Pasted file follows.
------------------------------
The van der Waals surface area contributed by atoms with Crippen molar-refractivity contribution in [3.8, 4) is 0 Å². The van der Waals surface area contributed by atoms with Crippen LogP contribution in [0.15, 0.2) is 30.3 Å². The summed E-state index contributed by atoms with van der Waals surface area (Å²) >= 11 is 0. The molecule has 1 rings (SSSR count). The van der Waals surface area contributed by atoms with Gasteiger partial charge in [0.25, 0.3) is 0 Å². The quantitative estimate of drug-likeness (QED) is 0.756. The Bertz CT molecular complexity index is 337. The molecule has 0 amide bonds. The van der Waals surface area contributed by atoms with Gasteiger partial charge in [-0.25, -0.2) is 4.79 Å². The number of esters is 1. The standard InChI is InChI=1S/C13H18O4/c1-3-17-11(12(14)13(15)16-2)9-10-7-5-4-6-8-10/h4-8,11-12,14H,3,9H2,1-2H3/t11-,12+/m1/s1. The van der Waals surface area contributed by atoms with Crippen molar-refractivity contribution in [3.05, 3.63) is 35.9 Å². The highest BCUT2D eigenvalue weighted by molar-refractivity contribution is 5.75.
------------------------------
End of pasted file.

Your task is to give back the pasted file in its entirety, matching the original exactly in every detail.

The van der Waals surface area contributed by atoms with Crippen molar-refractivity contribution in [3.8, 4) is 0 Å². The van der Waals surface area contributed by atoms with Crippen LogP contribution in [0.15, 0.2) is 30.3 Å². The summed E-state index contributed by atoms with van der Waals surface area (Å²) >= 11 is 0. The molecule has 1 rings (SSSR count). The van der Waals surface area contributed by atoms with Gasteiger partial charge in [0.25, 0.3) is 0 Å². The quantitative estimate of drug-likeness (QED) is 0.756. The Bertz CT molecular complexity index is 337. The molecule has 0 amide bonds. The van der Waals surface area contributed by atoms with Gasteiger partial charge in [-0.25, -0.2) is 4.79 Å². The number of esters is 1. The standard InChI is InChI=1S/C13H18O4/c1-3-17-11(12(14)13(15)16-2)9-10-7-5-4-6-8-10/h4-8,11-12,14H,3,9H2,1-2H3/t11-,12+/m1/s1. The van der Waals surface area contributed by atoms with Crippen molar-refractivity contribution in [3.05, 3.63) is 35.9 Å². The highest BCUT2D eigenvalue weighted by molar-refractivity contribution is 5.75.